Saturday, June 2, 2012

Having cancer gives you a whole new perspective: A medical emergency on the flight home and a friend with a new possible complication of CLL: Chronic inflammatory demyelinating polyneuropathy (CIDP)

I last posted from the gate at O'Hare about how tired I was on my trip home from Columbus.

Soon after that is when it started getting interesting.

I managed to stay awake long enough to board the plane, but was soon I was sleeping, wearing my N95 mask, feeling lucky and comfortable with the extra leg room in my exit row window seat with the rare joy of no-one's elbow in the middle seat next to me, when the call went out: Is there a doctor on the plane?

There was no choice. There was no decision to be made. There was only one course of action: to try to help.

A medical degree is not disposable and can't be shed like a worn out shirt.

A call for help demands a response. After all, a complete stranger from halfway around the world,  a Talmudic scholar had tried to save my life by donating his stem cells for my transplant.

I am no Talmudic scholar, so I beg any one reading this more familiar with the backbone of ethical actions for an observant Jew to add their commentaries and correctives, but here is my take.

The Talmud is clear about one's obligations. You must help, but only when it is possible to help. You do not need to risk you life to try to save someone beyond saving. And you are not asked to put yourself in immediate danger to save another.  Inconvenience, cost, and loss of time or money are not imminent dangers and are therefore not acceptable excuses. You may need to pay a price for doing the right thing. So be it. Risk to your own health and well being however is a different story. It is a legitimate and ethical and just plain sensible not to jump into the raging river to save a drowning man, especially if you can't swim.

Neither of these two caveats were clear to me when I heard the call.

After all, anyone with CLL has compromised immunity from the get-go. Was the person I was being asked to help contagious?  Was he or she coughing or bleeding or oozing? Was I putting myself at risk? The efficacy of the mask in protecting against infection is suspect at best when the mask is brand new. This one was making a return flight on my nose and mouth. Did they even have latex gloves to protect a good Samaritan doctor?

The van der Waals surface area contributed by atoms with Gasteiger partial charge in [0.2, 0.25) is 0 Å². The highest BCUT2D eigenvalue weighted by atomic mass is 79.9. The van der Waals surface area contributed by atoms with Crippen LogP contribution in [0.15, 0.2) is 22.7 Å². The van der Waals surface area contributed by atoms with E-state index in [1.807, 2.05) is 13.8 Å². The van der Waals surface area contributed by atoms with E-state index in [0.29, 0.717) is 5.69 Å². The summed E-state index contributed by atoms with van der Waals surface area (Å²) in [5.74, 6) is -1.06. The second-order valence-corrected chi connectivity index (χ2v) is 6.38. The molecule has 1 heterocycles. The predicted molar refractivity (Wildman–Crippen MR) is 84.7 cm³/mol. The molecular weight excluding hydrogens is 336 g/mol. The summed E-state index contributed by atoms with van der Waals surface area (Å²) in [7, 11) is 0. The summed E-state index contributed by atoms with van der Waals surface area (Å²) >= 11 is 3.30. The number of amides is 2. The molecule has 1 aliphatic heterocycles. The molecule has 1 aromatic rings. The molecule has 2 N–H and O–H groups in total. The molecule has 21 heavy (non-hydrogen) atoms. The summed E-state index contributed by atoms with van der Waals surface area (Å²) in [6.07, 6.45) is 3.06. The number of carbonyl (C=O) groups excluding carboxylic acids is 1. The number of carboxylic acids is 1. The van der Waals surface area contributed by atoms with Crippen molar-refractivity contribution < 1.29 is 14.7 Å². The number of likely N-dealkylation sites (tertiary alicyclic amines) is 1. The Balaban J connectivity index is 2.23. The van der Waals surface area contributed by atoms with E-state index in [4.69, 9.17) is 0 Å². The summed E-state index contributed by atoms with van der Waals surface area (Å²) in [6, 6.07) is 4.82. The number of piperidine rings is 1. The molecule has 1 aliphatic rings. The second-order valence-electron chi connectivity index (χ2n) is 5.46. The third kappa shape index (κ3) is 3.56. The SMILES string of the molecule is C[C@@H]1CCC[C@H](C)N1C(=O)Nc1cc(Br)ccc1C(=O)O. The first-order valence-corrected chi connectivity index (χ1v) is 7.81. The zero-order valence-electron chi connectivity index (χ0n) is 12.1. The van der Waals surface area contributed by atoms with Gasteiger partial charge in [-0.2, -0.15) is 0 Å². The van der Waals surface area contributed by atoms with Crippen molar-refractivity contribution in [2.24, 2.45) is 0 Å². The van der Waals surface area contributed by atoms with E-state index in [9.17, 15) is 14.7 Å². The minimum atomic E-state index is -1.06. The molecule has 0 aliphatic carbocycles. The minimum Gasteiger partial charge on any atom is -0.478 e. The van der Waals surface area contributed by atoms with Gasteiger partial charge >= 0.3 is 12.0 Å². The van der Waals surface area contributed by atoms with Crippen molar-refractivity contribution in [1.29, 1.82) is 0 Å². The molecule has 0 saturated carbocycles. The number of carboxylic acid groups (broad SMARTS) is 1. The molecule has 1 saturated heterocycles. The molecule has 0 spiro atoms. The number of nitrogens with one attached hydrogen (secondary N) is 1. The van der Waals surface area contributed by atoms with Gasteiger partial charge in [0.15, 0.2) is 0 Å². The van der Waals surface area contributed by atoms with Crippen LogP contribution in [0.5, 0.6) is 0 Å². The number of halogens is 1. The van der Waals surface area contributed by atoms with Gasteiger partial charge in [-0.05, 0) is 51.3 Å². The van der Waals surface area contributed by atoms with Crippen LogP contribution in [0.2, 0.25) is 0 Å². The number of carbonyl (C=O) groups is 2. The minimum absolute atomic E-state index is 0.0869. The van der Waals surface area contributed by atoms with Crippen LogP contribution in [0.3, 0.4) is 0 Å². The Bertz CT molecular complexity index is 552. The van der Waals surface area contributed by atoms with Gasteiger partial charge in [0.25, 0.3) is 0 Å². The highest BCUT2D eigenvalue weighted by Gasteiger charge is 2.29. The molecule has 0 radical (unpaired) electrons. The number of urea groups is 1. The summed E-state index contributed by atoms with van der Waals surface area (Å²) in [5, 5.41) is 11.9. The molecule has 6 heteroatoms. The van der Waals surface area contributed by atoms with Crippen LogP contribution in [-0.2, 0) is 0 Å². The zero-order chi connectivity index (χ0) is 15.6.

As to the first question, I wondered as I headed to the back of he plane: Could I do anything to help on a noisy crowded plane with very limited equipment and no real therapies to offer? I had worked my last ER shift over 30 years ago. Not much that I could treat on a plane. I carried a bottle for ASA to help in case of a heart attack. Did they have a epi-pen for a severe allergic reaction or asthma? I didn't. Did they have pressure dressing for bleeding? Not me. Did they have oxygen for all of these? What if it was a GI or GU or an OB/GYN emergency? Premature labor? Any one of those would be a challenge in economy seating at 30,000 feet.

I needed to find out.

I walked to the back of the plane where the patient waited.

TO BE CONTINUED.

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5 Comments:

Anonymous STEW (WORCESTER) UK said...

Hi Brian
Blog is fantastic , just finishing nurse training in uk ,diagnosed Aug 11 (Watch and Wait) was going to give it up but decided the hell with cll and carry on with training . Good Luck with this treatment sounds encouraging and exciting time in the cll battle . Keep up the blogging, really makes a difference( i know a cliche but true) to others getting insights
Stew
(Worcestershire)
uk

June 2, 2012 at 4:30 AM  
Anonymous Anonymous said...

Dr. Koffman, I have been reading your blogs almost from the beginning. The blogs are not only educational, but your sharing of thoughts and insights into so many aspects of life are priceless, generous and very appreciated.
I am looking forward to many more of your blogs. Even though it takes time out of your schedule, please keep blogging. Gisela (Connelly)

June 2, 2012 at 1:57 PM  
Anonymous Anonymous said...

Wow high drama - looking forward to hearing more. More than once I've sat on a plane and thanked my lucky stars that you never hear "is there a journalist on the plane?" Stay well, Deborah

June 2, 2012 at 4:36 PM  
Anonymous jcleri@aol.com said...

Hey, that's not fair..........to be continued.........UGH........

Only one word for you my friend and DR.

SWEEP!

June 3, 2012 at 12:18 PM  
Blogger Darlene said...

So happy I found your blog. You have a way of communicating that is eloquent and educational. I will be anxiously awaiting the rest of the story!

June 3, 2012 at 7:15 PM  

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